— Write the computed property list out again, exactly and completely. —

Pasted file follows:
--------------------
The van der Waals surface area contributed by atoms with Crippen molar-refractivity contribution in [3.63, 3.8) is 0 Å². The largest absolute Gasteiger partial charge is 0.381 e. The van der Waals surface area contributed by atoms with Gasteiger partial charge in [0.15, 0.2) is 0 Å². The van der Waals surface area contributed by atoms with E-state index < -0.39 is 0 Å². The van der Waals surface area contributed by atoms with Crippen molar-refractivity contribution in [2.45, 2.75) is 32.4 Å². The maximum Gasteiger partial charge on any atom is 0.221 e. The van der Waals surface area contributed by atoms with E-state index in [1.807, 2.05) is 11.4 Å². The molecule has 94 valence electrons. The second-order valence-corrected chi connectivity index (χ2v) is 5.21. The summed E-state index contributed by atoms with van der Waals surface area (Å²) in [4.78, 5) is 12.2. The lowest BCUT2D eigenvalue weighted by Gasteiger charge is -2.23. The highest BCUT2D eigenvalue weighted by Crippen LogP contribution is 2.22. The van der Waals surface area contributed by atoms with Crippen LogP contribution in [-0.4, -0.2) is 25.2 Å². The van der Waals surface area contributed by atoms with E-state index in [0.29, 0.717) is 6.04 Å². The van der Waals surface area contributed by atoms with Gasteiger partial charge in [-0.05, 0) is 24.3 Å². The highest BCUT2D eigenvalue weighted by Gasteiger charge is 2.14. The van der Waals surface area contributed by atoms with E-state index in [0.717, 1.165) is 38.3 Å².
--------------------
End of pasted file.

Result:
The van der Waals surface area contributed by atoms with Crippen molar-refractivity contribution in [3.63, 3.8) is 0 Å². The largest absolute Gasteiger partial charge is 0.381 e. The van der Waals surface area contributed by atoms with Gasteiger partial charge in [0.15, 0.2) is 0 Å². The van der Waals surface area contributed by atoms with E-state index < -0.39 is 0 Å². The van der Waals surface area contributed by atoms with Crippen molar-refractivity contribution in [2.45, 2.75) is 32.4 Å². The maximum Gasteiger partial charge on any atom is 0.221 e. The van der Waals surface area contributed by atoms with E-state index in [1.807, 2.05) is 11.4 Å². The molecule has 94 valence electrons. The second-order valence-corrected chi connectivity index (χ2v) is 5.21. The summed E-state index contributed by atoms with van der Waals surface area (Å²) in [4.78, 5) is 12.2. The lowest BCUT2D eigenvalue weighted by Gasteiger charge is -2.23. The highest BCUT2D eigenvalue weighted by Crippen LogP contribution is 2.22. The van der Waals surface area contributed by atoms with Crippen LogP contribution in [-0.4, -0.2) is 25.2 Å². The van der Waals surface area contributed by atoms with E-state index in [0.29, 0.717) is 6.04 Å². The van der Waals surface area contributed by atoms with Gasteiger partial charge in [-0.05, 0) is 24.3 Å². The highest BCUT2D eigenvalue weighted by Gasteiger charge is 2.14. The van der Waals surface area contributed by atoms with E-state index in [0.717, 1.165) is 38.3 Å².